The Plot: Peter Parker is sent by the Daily Bugle to investigate a small town superhero, the Smithville Thunderbolt, in Pennsylvania. He discovers the Smithville Thunderbolt, Fred Hopkins, lost his powers a year ago after decades of heroics. With the aid of cybernetic enhancements, Fred has been staging harmless “disasters” to maintain his image. Local reporter Roxanne Dewinter has discovered Fred’s identity and plans to reveal it, hoping the story will land her a job at a big city newspaper. Meanwhile, Ludlow Grimes, a simple farmer who last year found the other half of the meteor that powered Fred, arrives. Angry over the ostracizing he’s received since gaining powers, Ludlow lashes out at Fred. During the fracas, Fred saves Roxanne’s life, and Ludlow realizes that Fred isn’t the source of his problems. Spider-Man assumes Roxanne will now kill her story, but she reveals Fred’s identity anyway. Fred, fearing a public backlash, commits suicide, not realizing the town was gathering at his house to thank him for his years of service.
The Subplots: None.
I Love the ‘80s: Roxanne declares that when she’s a big city reporter, all of her vehicles will have cassette decks.
Review: We’re now in an odd stretch of the title, where neither David Michelinie or Danny Fingeroth seems to be the regular writer. I suspect this was written as a two-part fill-in, since it doesn’t contain any subplots or set up any ongoing storylines. This is a rather unusual story; along with its dark twist ending, it could be read as a nasty commentary on the superhero genre. Or maybe just Superman specifically. Fred works as a small town reporter, surrounded by Daily Planet analogues. After a meteor grants him powers, he becomes a rural equivalent of Superman, even though he usually doesn’t have a lot of crime to fight. Once the power fades away, Fred has no idea what to do, so he begins staging fake disasters. The story keeps Fred sympathetic, since no one is ever hurt in the “disasters” (he uses smoke bombs instead of actual fire, for example), but he’s clearly supposed to be pitiful.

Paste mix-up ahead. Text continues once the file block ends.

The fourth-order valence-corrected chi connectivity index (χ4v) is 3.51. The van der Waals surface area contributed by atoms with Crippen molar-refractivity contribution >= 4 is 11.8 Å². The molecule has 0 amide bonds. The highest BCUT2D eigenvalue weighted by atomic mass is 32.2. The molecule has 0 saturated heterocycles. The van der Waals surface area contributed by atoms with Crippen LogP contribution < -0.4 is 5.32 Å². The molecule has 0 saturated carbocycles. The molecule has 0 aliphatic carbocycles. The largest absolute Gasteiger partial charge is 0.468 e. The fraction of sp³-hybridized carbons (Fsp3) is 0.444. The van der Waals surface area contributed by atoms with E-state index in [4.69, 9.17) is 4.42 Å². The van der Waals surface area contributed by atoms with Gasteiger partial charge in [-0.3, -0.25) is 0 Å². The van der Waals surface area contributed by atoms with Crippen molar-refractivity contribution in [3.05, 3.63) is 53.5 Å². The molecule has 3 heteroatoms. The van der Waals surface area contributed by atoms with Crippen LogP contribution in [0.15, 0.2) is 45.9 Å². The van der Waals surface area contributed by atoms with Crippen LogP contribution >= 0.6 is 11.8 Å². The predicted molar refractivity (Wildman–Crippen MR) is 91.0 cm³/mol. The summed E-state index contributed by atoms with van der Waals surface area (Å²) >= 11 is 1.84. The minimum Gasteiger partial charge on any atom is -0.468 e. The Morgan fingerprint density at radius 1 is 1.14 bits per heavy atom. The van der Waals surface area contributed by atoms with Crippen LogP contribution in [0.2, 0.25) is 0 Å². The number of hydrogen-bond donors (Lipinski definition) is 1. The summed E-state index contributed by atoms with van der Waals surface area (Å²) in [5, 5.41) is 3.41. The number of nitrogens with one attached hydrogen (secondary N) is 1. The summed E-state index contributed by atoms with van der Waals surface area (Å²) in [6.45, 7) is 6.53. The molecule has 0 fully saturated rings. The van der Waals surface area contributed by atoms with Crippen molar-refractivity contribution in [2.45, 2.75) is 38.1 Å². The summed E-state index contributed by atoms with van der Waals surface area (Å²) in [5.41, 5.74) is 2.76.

While Fred basks in the attention, Ludlow gains powers and gets the “feared and hated” treatment. Even his family is terrified of him. He’s also a farmer, which parallels the Smallville portion of Superman’s canon. Adding to the cynicism, Ludlow isn’t a noble, salt-of-the-earth farmer like the Kents; he’s a simple-minded dunce in overalls. I don’t think Michelinie is actually saying this is what a real farmer with superpowers would be like, but that interpretation might not be too much of a leap. The portrayal of 1950s Smithville certainly seems like an attempt to shoehorn reality into old superhero tropes. When Fred gains his powers, he’s surrounded by racists and anti-Semites, which I guess was pretty edgy in 1985, but it’s now become the standard portrayal of the ‘50s. (“Hey, maaan. Life wasn’t really Leave it to Beaver in the 1950s, y’know.”) It’s possible that Fred becoming a beloved hero in the ‘50s and Ludlow becoming an ostracized freak today is intended as another meta-commentary on the superhero genre. The original DC heroes were universally beloved in their world, which obviously isn’t the direction Stan Lee would follow.
Finally, there’s Roxanne, the thinly veiled Lois Lane analogue. Her storyline mirrors Lois’ decades-long quest to reveal Superman’s secret identity, which I’m sure never got old. I’m not sure if Roxanne is intended as a ruthless parody of Lois, or if Michelinie is playing off the disdain a lot of fans had for old-school Lois. Maybe this is what the “real” Lois would be like.
The story isn’t all gloom, as we learn that Fred honestly wants to help people, in spite of his faults. Plus, Ludlow is recruited as a potential SHIELD agent, so he gets what appears to be a happy ending. The twist comes when Roxanne refuses to learn the traditional lesson secondary characters are supposed to learn from these comics and publishes her story anyway. Turning the screw further, we learn that Fred committed suicide over nothing, since the crowd just wanted to thank him. In the final panel, a remorseless Roxanne takes a picture of Fred’s body.
I think I’ve read the entirety of Michelinie’s Amazing Spider-Man run, and I don’t recall anything approaching this level of cynicism. In fact, I seem to remember fans criticizing his ASM run not being serious enough. Since the editor was also responsible for pushing Spectacular in a dark direction during this era, I wonder what role he had in shaping this story. Like most of Michelinie’s comics, this is well paced, has a few surprises, and the dialogue is pretty sharp. All of this has little to do with Spider-Man, but he’s worked into the story as naturally as could be expected. I just wish this wasn’t so dark. Of course, I’m saying this as someone who’s read years’ worth of gloomy comics with disparaging analogues of classic characters. I’m sure this felt appropriately daring when originally published.